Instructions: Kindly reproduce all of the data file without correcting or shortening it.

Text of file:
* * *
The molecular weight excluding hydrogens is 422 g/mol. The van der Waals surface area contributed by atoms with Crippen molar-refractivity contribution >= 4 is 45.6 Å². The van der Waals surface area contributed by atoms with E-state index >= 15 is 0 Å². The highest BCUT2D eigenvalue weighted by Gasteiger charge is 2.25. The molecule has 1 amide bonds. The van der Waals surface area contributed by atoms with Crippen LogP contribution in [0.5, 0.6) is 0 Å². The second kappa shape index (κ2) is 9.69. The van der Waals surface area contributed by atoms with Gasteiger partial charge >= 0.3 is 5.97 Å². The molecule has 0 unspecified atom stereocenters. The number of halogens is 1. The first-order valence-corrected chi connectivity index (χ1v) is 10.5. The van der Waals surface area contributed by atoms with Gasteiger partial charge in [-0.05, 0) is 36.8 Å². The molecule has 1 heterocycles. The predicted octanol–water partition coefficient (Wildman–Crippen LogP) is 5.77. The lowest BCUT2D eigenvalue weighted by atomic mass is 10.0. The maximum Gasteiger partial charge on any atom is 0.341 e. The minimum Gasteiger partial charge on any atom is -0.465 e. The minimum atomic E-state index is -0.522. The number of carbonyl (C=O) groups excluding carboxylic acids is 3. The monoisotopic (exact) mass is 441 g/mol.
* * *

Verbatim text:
The molecular weight excluding hydrogens is 422 g/mol. The van der Waals surface area contributed by atoms with Crippen molar-refractivity contribution >= 4 is 45.6 Å². The van der Waals surface area contributed by atoms with E-state index >= 15 is 0 Å². The highest BCUT2D eigenvalue weighted by Gasteiger charge is 2.25. The molecule has 1 amide bonds. The van der Waals surface area contributed by atoms with Crippen LogP contribution in [0.5, 0.6) is 0 Å². The second kappa shape index (κ2) is 9.69. The van der Waals surface area contributed by atoms with Gasteiger partial charge >= 0.3 is 5.97 Å². The molecule has 0 unspecified atom stereocenters. The number of halogens is 1. The first-order valence-corrected chi connectivity index (χ1v) is 10.5. The van der Waals surface area contributed by atoms with Gasteiger partial charge in [-0.05, 0) is 36.8 Å². The molecule has 1 heterocycles. The predicted octanol–water partition coefficient (Wildman–Crippen LogP) is 5.77. The lowest BCUT2D eigenvalue weighted by atomic mass is 10.0. The maximum Gasteiger partial charge on any atom is 0.341 e. The minimum Gasteiger partial charge on any atom is -0.465 e. The minimum atomic E-state index is -0.522. The number of carbonyl (C=O) groups excluding carboxylic acids is 3. The monoisotopic (exact) mass is 441 g/mol.